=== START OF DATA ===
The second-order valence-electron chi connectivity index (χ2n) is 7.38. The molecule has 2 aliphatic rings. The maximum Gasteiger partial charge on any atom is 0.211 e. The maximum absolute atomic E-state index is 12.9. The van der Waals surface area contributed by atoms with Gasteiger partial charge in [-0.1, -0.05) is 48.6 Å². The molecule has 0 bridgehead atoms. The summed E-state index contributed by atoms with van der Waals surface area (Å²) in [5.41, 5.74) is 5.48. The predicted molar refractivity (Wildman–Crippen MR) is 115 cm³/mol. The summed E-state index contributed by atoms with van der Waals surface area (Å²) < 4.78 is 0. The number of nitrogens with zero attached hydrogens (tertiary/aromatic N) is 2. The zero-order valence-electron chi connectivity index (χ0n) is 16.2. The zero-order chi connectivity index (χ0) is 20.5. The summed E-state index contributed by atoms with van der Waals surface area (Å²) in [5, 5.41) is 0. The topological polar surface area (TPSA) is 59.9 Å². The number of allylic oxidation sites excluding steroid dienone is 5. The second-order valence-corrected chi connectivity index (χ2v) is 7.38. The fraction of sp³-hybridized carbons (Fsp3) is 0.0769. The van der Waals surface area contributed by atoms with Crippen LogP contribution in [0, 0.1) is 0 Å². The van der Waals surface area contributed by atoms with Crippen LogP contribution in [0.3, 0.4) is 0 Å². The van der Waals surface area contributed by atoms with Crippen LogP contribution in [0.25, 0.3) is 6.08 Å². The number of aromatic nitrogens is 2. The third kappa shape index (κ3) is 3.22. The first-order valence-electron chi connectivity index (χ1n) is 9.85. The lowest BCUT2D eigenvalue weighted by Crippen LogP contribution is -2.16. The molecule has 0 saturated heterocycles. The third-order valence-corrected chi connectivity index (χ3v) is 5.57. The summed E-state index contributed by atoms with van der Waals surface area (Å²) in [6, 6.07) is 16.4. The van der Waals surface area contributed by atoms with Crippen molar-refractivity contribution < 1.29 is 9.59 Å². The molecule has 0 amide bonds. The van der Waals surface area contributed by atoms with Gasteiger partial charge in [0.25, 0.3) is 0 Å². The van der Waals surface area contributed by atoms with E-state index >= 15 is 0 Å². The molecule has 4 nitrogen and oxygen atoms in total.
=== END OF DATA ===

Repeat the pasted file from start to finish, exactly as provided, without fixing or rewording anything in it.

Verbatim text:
The second-order valence-electron chi connectivity index (χ2n) is 7.38. The molecule has 2 aliphatic rings. The maximum Gasteiger partial charge on any atom is 0.211 e. The maximum absolute atomic E-state index is 12.9. The van der Waals surface area contributed by atoms with Gasteiger partial charge in [-0.1, -0.05) is 48.6 Å². The molecule has 0 bridgehead atoms. The summed E-state index contributed by atoms with van der Waals surface area (Å²) in [5.41, 5.74) is 5.48. The predicted molar refractivity (Wildman–Crippen MR) is 115 cm³/mol. The summed E-state index contributed by atoms with van der Waals surface area (Å²) < 4.78 is 0. The number of nitrogens with zero attached hydrogens (tertiary/aromatic N) is 2. The zero-order valence-electron chi connectivity index (χ0n) is 16.2. The zero-order chi connectivity index (χ0) is 20.5. The summed E-state index contributed by atoms with van der Waals surface area (Å²) in [5, 5.41) is 0. The topological polar surface area (TPSA) is 59.9 Å². The number of allylic oxidation sites excluding steroid dienone is 5. The second-order valence-corrected chi connectivity index (χ2v) is 7.38. The fraction of sp³-hybridized carbons (Fsp3) is 0.0769. The van der Waals surface area contributed by atoms with Crippen LogP contribution in [0, 0.1) is 0 Å². The van der Waals surface area contributed by atoms with Crippen LogP contribution in [0.3, 0.4) is 0 Å². The van der Waals surface area contributed by atoms with Crippen LogP contribution in [0.25, 0.3) is 6.08 Å². The number of aromatic nitrogens is 2. The third kappa shape index (κ3) is 3.22. The first-order valence-electron chi connectivity index (χ1n) is 9.85. The lowest BCUT2D eigenvalue weighted by Crippen LogP contribution is -2.16. The molecule has 0 saturated heterocycles. The third-order valence-corrected chi connectivity index (χ3v) is 5.57. The summed E-state index contributed by atoms with van der Waals surface area (Å²) in [6, 6.07) is 16.4. The van der Waals surface area contributed by atoms with Crippen molar-refractivity contribution < 1.29 is 9.59 Å². The molecule has 0 amide bonds. The van der Waals surface area contributed by atoms with Gasteiger partial charge in [0.25, 0.3) is 0 Å². The van der Waals surface area contributed by atoms with E-state index >= 15 is 0 Å². The molecule has 4 nitrogen and oxygen atoms in total.